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Posted on Jun 15, 2007 in Beans, Bento, Equipment, For Kids, Lactose Free, Meat, Pasta or Noodles, Thermal Lunch Jar, Tips, Tutorial or How-to, Vegetarian | 15 comments

Wine bag holds lunch jar innards

Wine bag holds lunch jar innards

Although I like my thermal lunch jars, the bulk and weight of the jars themselves keep me from using them as often as regular bento boxes. But when searching for the right container to hold today’s meal, I realized that there’s no reason not to use the internal containers on their own as little round bento boxes, and pack them stacked inside a wine carrying bag. This lunch didn’t necessarily call for extended chilling or warming, so…

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Contents: Nests of spinach zarusoba with kizami-nori, green onions, wasabi and dipping sauce in the soup container. Bottom containers hold cherries, grapes, and a tinga of Salvadorean chorizo, fresh corn, yellow bell peppers, pinto beans and chili sauce. To eat the zarusoba, mix the green onions and wasabi into the dipping sauce, dip a bundle of noodles and a little nori into the sauce to flavor and loosen the noodles, and eat. Great hot weather dish.

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Morning prep time: 15 minutes. The chorizo tinga was leftover from dinner, the zarusoba dipping sauce for the noodles was store-bought, and the nori was sold already cut up. The only thing I made fresh was boiling the noodles and chopping the green onions — it just takes a certain amount of time to bring water to a boil. During that time I was able to prepare and pack everything else for the three lunches. Once the noodles were cooked, rinsed and drained, I curled them into bite-sized nests on chopsticks for easy eating. This also works well with somen and any other noodles for dipping. To make looser nests, twirl the noodles around your fingers instead of chopsticks.

070614cPacking: Since I’d decided not to use the thermal jar itself, just the internal containers, I was free to substitute a smaller metal container for the fruit instead of using the large rice container. I was drawn to the thermal jar containers because of the excellent watertight soup container with screw-on lid, which holds the dipping sauce in this meal. I stacked both this and my husband’s meal (packed in take-and-toss070614b Gladware, below) in a single wine bottle gift bag, with chopsticks and a spoon tucked down the side. This was inspired by Japanese-language bento book “Watashitachi no Obento“, which showed a stack of little round tupperware-type containers in a fabric wine bag. Clever!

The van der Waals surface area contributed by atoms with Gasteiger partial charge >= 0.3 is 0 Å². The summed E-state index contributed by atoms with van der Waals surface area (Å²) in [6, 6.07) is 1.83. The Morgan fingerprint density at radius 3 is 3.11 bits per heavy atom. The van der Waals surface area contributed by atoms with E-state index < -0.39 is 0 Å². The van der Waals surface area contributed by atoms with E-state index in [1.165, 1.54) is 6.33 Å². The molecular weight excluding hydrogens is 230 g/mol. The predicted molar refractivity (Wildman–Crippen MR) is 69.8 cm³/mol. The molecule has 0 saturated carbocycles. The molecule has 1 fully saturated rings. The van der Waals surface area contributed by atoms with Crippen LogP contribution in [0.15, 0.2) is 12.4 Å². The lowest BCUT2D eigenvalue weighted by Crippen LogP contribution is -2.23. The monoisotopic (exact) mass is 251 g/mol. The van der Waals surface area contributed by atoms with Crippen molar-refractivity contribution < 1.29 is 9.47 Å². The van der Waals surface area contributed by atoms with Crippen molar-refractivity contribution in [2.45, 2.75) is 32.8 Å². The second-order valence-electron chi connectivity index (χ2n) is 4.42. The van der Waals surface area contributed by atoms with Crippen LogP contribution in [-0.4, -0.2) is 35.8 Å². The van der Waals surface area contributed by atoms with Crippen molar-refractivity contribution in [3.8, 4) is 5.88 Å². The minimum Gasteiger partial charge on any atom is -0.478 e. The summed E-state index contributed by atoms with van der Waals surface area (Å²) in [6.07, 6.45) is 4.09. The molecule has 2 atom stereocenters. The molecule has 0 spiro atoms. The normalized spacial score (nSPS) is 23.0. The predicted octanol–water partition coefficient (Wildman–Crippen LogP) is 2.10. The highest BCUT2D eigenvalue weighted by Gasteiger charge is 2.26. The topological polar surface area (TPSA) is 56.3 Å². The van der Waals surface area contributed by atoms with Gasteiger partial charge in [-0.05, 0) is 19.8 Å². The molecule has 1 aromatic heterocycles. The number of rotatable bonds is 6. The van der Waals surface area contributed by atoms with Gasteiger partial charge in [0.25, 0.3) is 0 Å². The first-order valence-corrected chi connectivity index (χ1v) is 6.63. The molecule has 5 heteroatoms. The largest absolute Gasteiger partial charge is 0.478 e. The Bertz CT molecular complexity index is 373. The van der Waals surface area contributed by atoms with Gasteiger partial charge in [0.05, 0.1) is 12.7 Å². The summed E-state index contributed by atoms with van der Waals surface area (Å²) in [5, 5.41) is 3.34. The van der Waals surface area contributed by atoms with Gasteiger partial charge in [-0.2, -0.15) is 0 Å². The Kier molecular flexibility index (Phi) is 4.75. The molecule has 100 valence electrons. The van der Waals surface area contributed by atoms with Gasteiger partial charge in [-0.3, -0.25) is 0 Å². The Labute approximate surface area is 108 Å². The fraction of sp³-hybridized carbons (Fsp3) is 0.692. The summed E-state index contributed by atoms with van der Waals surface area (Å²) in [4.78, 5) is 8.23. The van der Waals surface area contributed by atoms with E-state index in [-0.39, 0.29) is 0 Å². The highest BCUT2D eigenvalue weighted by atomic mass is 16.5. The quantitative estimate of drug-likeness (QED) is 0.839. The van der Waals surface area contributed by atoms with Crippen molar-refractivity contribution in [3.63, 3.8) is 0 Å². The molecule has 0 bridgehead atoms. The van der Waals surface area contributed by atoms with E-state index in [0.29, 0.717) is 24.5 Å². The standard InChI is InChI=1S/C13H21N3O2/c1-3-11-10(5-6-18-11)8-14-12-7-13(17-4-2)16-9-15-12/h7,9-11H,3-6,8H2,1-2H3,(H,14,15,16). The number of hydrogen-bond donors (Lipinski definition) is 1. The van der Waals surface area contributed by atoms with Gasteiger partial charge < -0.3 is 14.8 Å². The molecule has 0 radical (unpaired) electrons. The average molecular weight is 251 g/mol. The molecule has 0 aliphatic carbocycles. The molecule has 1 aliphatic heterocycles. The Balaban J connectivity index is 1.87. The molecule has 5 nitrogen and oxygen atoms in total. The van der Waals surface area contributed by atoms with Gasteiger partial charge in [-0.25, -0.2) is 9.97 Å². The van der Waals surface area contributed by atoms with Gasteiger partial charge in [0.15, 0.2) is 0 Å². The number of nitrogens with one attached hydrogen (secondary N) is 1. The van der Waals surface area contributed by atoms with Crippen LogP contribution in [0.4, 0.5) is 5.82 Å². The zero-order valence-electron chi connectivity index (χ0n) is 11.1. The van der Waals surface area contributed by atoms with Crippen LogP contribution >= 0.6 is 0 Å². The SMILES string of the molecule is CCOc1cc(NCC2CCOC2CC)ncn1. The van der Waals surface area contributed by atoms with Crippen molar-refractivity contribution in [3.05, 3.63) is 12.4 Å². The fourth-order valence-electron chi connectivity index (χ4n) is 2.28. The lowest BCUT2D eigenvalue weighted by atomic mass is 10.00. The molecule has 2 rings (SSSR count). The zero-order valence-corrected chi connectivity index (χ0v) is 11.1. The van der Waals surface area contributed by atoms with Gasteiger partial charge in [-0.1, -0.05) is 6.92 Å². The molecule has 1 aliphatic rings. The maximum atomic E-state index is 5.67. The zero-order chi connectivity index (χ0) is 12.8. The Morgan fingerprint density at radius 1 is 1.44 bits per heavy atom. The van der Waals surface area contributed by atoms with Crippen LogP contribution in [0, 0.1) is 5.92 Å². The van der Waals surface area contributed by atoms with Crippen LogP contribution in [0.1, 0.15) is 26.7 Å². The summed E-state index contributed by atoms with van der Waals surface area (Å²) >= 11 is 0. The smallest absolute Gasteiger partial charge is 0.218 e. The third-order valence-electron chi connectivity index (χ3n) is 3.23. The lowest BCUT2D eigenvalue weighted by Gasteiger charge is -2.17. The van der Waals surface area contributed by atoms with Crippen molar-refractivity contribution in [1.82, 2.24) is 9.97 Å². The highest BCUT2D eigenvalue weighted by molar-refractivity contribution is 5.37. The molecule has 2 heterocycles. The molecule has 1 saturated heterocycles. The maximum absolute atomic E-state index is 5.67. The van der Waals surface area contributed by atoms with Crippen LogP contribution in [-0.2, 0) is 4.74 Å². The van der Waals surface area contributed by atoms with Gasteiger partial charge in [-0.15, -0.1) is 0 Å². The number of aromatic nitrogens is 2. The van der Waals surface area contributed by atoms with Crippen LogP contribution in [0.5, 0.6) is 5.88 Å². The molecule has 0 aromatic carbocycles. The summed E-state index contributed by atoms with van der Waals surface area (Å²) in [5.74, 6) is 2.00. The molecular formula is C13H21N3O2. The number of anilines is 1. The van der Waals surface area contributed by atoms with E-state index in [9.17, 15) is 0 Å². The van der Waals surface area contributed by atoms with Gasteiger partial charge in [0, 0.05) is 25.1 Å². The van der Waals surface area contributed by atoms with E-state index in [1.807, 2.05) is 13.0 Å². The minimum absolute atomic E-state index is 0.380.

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Contents: Same as mine, with the addition of kaiware (daikon sprouts) for the noodles, cherry tomatoes and a mini pudding cup (Kiku brand Petit Pudding, sold in Asian & Japanese markets).

Packing: As proof of concept that bento meals don’t necessarily need to be packed in expensive boxes, I packed my husband’s meal in disposable Gladware plastic containers and stacked them with my lunch inside of a wine bag. The containers nested inside of each other when empty, saving space on the way home. I used reusable silicone mini-muffin cups to hold the noodle garnishes, and the mini spoon for the pudding also acted as a divider to hold back the cherries and grapes.

070614dBug’s lunch has the same contents, with orange slices, noodle dipping sauce in a sauce container, and an animal surprise cap on top of the chorizo tinga to keep it from shifting around during transport. Packed in a 350ml Asvel box (Bug also wound up eating my grapes).

Lunch in a Box is nominated for Best Food Blog in the Blogger’s Choice Awards. If you’d like to cast your vote for speedy lunch packing, click here (you can vote for multiple blogs in the same category).